For example, the University of Wisconsin-Madison study noted the link between financial literacy and child protective services involvement, which illustrates the need for poverty relief in the United States.

The researchers found that higher rates of male employment were associated with fewer reports of physical abuse and that “even a relatively small increase in income may have a significant effect on CPS involvement.”

With the help of clinical social workers who have advanced levels of financial literacy and knowledge of resources — such as food banks, child care, free tax filing, and employer benefits — low-income families are empowered to make smart financial decisions about their money. From budgeting and saving to managing credit, funding retirement, and obtaining medical insurance, financial skills that put people in control of their lives can promote social justice that leads to lasting social change.

Young Adults in the Foster Care System

Federal law requires that social workers develop a transition plan for young people aging out of the foster care system. The plan must include:

Financial social workers can support children leaving foster care by informing them of their rights and providing them with access to their financial documents, such as credit reports.

family protection and care

Older Adults and Adults with Disabilities

Elder abuse includes financial abuse and can occur in various settings, including in nursing homes and assisted living facilities. Theft, misuse of funds or property, extortion, and fraud are often aimed at people over the age of 60 and adults with disabilities. In California, the DSS Adult Protective Services (APS) program investigates reports of such abuse.

Through initiatives such as San Diego State University School of Social Work’s Academy for Professional Excellence, which offers training and continuing education opportunities on topics including estate planning and its relation to financial abuse and other types of financial victimization, financial social workers can equip themselves to protect this targeted demographic.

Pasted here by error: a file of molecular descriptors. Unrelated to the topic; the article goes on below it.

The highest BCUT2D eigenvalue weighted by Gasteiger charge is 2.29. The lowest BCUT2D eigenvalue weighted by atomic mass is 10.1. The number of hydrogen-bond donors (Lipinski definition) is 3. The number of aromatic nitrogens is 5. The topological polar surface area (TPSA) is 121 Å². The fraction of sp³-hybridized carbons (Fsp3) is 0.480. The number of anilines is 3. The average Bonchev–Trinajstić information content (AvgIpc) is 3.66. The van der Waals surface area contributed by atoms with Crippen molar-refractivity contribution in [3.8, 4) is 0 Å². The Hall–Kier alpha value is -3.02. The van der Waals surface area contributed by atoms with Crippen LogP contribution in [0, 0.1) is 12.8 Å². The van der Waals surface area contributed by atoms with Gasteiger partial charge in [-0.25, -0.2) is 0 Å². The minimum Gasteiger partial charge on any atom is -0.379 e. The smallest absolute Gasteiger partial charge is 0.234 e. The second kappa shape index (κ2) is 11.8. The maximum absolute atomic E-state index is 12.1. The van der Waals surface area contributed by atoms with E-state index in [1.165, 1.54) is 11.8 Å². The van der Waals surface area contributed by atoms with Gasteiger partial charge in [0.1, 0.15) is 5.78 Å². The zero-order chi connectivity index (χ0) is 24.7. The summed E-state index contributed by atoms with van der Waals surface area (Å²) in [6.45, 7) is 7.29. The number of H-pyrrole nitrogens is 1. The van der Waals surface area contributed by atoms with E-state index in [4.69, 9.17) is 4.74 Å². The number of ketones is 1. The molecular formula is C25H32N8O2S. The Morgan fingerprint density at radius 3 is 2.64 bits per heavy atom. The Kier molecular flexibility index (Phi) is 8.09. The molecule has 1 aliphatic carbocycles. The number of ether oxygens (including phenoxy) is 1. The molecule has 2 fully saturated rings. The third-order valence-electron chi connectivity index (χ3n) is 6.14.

People and Families Experiencing Homelessness

California is one of five states that account for 55 percent of people experiencing homelessness. In 2022, there were 171,500 unhoused people in the Golden State.

Housing and homelessness programs in California include:

Financial social workers can help this vulnerable population locate assistance and housing resources.

These are just a few of the many groups that can benefit from the support and advocacy of a financial social worker.

They key issues that financial social workers address affect people from all walks of life. The correlation between financial stress and mental and physical health manifests in symptoms of anxiety, depression, and physical ailments, and many interpersonal problems — including marital instability, domestic abuse, and parental conflict — stem from financial obstacles.

As McHenry and Pacheco noted, a major tenet of the Financial Social Work model is to “help the client take control over their money and subsequently take control and improve their lives” and recognizes the influence of different personal and societal interactions on each other.

In other words, by empowering clients with financial knowledge and skills, financial social workers can change behaviors that affect the overall safety of individuals and the human and civil rights of families and communities. Furthermore, on a macro level, financial social workers contribute to shaping federal and local economic policies and California’s human services and welfare programs. 

2022 US Bureau of Labor Statistics job market trends and salary figures for child, family, and school social workers, healthcare social workers, mental health and substance abuse social workers, and social workers (all other) are based on national data, not school-specific information. Conditions in your area may vary. Data accessed December 2023.


Discover more about other social work specializations in California.